Q&A: MITA’s Hornberger stresses communication, engagement for improved imaging cybersecurity

While healthcare learns how to improve its response to cybersecurity threats, the number and ferocity of incidents continue to increase. Health Imaging spoke with Zack Hornberger, recently tabbed as director of cybersecurity and imaging informatics for Medical Imaging & Technology Alliance (MITA), to discuss what medical imaging professionals can do to best prepare for handling cybersecurity breaches.

Health Imaging: Cybersecurity is obviously a top concern across healthcare. What unique challenge or challenges do medical imaging professionals face?

Zack Hornberger: It’s true that cybersecurity is a top concern across the healthcare industry. One of the unique challenges in medical imaging cybersecurity is that a multitude of security components converge in this environment. Devices need to be secure against threats and unintended use. External security must be in place to ensure secure information exchange, which should always use existing standards whenever possible. And, a whole community approach that includes staff security education and protocol is absolutely critical for imaging professionals.

Considering the interconnectedness of imaging informatics applications, how well is the workforce prepared to operate securely? Will widespread training programs be needed to educate users on the various medical devices?

Advancing cybersecurity measures within healthcare and public health requires a ‘whole of community’ approach, requiring manufacturers, installers, service staff and healthcare providers to accept shared ownership and responsibility. Products must be designed to be cybersecure; plans must be developed for avoiding and responding to cyberattacks; and users and operators must be trained to understand and follow risk-mitigation procedures.

What obligation do imaging professionals have to audit departments, systems, etc.? Are users aware of proper protocols to ensure a secure work environment?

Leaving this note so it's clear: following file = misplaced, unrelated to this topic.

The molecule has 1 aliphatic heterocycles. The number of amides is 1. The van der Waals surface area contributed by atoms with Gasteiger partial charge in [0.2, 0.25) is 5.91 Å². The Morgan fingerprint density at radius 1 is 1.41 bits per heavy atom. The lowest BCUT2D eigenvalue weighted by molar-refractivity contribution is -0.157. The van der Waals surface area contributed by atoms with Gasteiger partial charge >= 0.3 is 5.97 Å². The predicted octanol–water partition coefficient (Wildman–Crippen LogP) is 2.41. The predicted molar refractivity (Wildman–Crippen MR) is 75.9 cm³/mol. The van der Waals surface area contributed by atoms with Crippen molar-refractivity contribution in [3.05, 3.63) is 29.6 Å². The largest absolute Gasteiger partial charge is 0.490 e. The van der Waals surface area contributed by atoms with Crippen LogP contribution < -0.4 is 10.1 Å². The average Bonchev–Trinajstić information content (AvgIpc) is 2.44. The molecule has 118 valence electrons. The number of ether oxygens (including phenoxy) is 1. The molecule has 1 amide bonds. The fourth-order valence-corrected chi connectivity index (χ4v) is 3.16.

Medical imaging device manufacturers’ field service representatives and training staff share a responsibility for security measures. They should be aware of their customers’ specific security requirements and abide by them. This includes obtaining prior permission from the appropriate customer IT security staff to insert flash drives or external computers into any component should that customer’s protocols require it.

Are there best practices in communicating with manufacturers to eliminate/minimize vulnerabilities?

MITA and its member companies take cybersecurity risks very seriously. Cybersecurity incidents have the potential to harm both patients and healthcare providers, disrupt patient care, reduce the reliability of the healthcare system and challenge the integrity of protected information.

We have been actively engaged on cybersecurity issues for a number of years and the MITA Board of Directors has established cybersecurity as a top industry priority. The MITA Cybersecurity Task Force is working to: establish a framework for information sharing about cybersecurity vulnerabilities and incidents, develop incentives that will promote the use of cybersecure products, and align strategies and open communications channels between MITA and other critical stakeholders, including regulators, healthcare providers and other industry sectors.